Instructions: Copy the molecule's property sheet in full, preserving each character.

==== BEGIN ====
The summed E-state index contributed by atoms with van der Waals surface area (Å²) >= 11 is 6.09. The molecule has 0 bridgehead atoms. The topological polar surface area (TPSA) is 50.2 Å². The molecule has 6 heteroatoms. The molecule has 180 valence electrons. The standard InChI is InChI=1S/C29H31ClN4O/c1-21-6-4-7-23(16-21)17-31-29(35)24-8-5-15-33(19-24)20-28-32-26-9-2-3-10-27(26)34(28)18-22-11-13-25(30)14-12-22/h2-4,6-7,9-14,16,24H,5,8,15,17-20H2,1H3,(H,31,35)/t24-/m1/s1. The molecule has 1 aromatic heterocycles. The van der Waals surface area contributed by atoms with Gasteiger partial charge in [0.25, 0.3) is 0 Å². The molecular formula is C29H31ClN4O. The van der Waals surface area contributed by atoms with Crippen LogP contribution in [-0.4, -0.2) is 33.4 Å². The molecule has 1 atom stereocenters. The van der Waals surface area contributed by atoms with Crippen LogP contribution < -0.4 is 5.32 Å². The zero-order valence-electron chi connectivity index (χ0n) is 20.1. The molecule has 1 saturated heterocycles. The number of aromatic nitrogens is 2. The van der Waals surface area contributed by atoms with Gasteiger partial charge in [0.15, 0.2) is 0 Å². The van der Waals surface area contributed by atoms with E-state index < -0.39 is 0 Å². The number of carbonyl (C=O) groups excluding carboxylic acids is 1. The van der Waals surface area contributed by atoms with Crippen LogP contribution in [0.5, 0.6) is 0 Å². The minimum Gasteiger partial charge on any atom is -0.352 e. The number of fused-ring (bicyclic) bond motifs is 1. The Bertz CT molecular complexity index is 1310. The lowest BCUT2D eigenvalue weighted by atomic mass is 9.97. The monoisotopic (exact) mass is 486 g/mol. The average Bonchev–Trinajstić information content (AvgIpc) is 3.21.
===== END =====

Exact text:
The summed E-state index contributed by atoms with van der Waals surface area (Å²) >= 11 is 6.09. The molecule has 0 bridgehead atoms. The topological polar surface area (TPSA) is 50.2 Å². The molecule has 6 heteroatoms. The molecule has 180 valence electrons. The standard InChI is InChI=1S/C29H31ClN4O/c1-21-6-4-7-23(16-21)17-31-29(35)24-8-5-15-33(19-24)20-28-32-26-9-2-3-10-27(26)34(28)18-22-11-13-25(30)14-12-22/h2-4,6-7,9-14,16,24H,5,8,15,17-20H2,1H3,(H,31,35)/t24-/m1/s1. The molecule has 1 aromatic heterocycles. The van der Waals surface area contributed by atoms with Gasteiger partial charge in [0.25, 0.3) is 0 Å². The molecular formula is C29H31ClN4O. The van der Waals surface area contributed by atoms with Crippen LogP contribution in [-0.4, -0.2) is 33.4 Å². The molecule has 1 atom stereocenters. The van der Waals surface area contributed by atoms with Crippen LogP contribution < -0.4 is 5.32 Å². The zero-order valence-electron chi connectivity index (χ0n) is 20.1. The molecule has 1 saturated heterocycles. The number of aromatic nitrogens is 2. The van der Waals surface area contributed by atoms with Gasteiger partial charge in [0.15, 0.2) is 0 Å². The van der Waals surface area contributed by atoms with E-state index < -0.39 is 0 Å². The number of carbonyl (C=O) groups excluding carboxylic acids is 1. The van der Waals surface area contributed by atoms with Crippen LogP contribution in [0.5, 0.6) is 0 Å². The minimum Gasteiger partial charge on any atom is -0.352 e. The number of fused-ring (bicyclic) bond motifs is 1. The Bertz CT molecular complexity index is 1310. The lowest BCUT2D eigenvalue weighted by atomic mass is 9.97. The monoisotopic (exact) mass is 486 g/mol. The average Bonchev–Trinajstić information content (AvgIpc) is 3.21.